Security leaks enhance appeal of Watch Dogs

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Watch Dogs is the video game of our time. Steeped in themes of privacy and surveillance, it was based on reality when it was conceived some five years ago, according to creative director Jonathan Morin.

But WikiLeaks’ release of diplomatic cables and the revelations of National Security Agency whistle blower Edward Snowden have popularized the concepts that the game explores. They’ve made Watch Dogs, Morin told the Georgia Straight by phone from Montreal, “progressively more relevant”.

Released in May for PlayStation 3, PlayStation 4, Windows, Xbox 360, and Xbox One—Ubisoft has delayed the Wii U version—Watch Dogs is about the exploits of Aiden Pearce. The hacker inhabits a future Chicago that has become a “smart city”, with all of its infrastructure connected digitally through a Central Operating System, or ctOS.

Morin explained that Chicago was chosen because the game needed to be set in “a place where the political structure would have made sense for the kind of moves we suggest they made in the game, like installing ctOS”. A 2010 Associated Press story described Chicago as the most surveilled city in the world. It’s the kind of “big brother” culture that’s present in many major cities, often under the guise of keeping citizens safe from terrorism.

“Chicago’s not alone, but I think they are further along in terms of how embedded it is in their city,” Morin said.

The idea of a ctOS, which Morin said is similar to a system being installed by Rio de Janeiro for the 2016 Summer Olympics, becomes “intriguing” and “scary” when, for example, the traffic lights are connected to the same system that controls the power grid and banking transactions. “If everything is connected, then a single person who can hack the right place can start connecting himself to everything.”

Through research conducted while developing the game, Morin found out a few things: “I know that hacking traffic lights is kind of easy.”

In the game, Pearce uses a mobile device to hack streetlights and ATMs. He navigates surveillance systems by hopping from one camera to another. Morin insisted that each and every technical trick used by the protagonist is feasible.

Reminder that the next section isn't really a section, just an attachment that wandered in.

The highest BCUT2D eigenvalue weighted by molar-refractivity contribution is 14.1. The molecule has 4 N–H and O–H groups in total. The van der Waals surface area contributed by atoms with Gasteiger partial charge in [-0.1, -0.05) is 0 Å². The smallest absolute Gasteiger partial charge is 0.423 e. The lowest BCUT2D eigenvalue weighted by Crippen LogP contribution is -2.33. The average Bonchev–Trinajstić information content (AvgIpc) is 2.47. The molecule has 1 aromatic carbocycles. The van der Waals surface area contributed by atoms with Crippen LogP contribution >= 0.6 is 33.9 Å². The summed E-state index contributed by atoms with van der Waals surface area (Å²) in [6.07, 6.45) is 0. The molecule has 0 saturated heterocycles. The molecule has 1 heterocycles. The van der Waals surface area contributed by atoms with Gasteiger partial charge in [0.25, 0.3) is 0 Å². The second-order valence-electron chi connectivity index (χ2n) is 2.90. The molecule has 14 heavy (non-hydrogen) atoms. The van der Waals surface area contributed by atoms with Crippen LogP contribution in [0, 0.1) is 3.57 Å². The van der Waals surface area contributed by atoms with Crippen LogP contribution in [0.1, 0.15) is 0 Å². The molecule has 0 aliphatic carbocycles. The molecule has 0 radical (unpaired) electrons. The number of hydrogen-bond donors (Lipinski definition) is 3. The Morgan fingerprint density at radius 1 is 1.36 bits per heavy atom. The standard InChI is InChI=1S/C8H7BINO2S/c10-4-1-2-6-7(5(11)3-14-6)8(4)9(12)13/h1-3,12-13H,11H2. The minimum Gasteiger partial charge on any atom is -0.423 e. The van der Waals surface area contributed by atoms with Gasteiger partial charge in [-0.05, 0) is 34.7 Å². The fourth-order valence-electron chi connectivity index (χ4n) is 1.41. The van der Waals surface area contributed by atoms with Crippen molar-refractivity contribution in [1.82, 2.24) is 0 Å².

“Of course, they’re not possible by the press of a button,” he clarified. “That’s a lie.” It’s one of two that Morin admitted to during the interview.

The other deception comes in how Watch Dogs delivers a multiplayer experience, because players won’t always know when someone else is in their game, or vice-versa.

While playing the game, players monitor the entire city and get notifications about events that are happening, including side missions and those that progress the game’s plot. What they don’t always know is whether the other characters in the mission are controlled by the game’s artificial intelligence (AI) or a real person. “It’s like hiding players in your game,” Morin said, “and then suddenly you realize they are there.

“We don’t really have to tell you who they are,” he added. While every player is Aiden Pearce in their own game, they appear as someone else when in other games being played. We are all Aiden Pearce.

Players can be overt and hack for information, or choose a more covert approach and simply collect data through observation. But in selecting a mission, players can find themselves teamed up with three others working cooperatively against another group in an attempt to get a reward.

The multiplayer experience, according to Morin, was first conceived as a way to manage the demands of a game that during development was getting “exponentially bigger”. Having players appear in each other’s games meant that Ubisoft developers didn’t have to program those characters. “That way you can start adding a lot more content without having to craft it,” Morin said. But it’s also resulted in a game that’s “more rich”, because the characters controlled by players are more unpredictable and interesting than anything an AI could do.

The technology represented in the game is, Morin believes, a “mirror on the player. It talks about technology, but it talks even more about people.”

While Watch Dogs has one ending, Morin thinks that people will perceive it differently depending on their personal experience with and relationship to technology.

“You can look at the ending of the game a bit like you’d look at a painting,” he mused. “It’s static, but it’s very interactive because the way you look at it is based on your own perception.”

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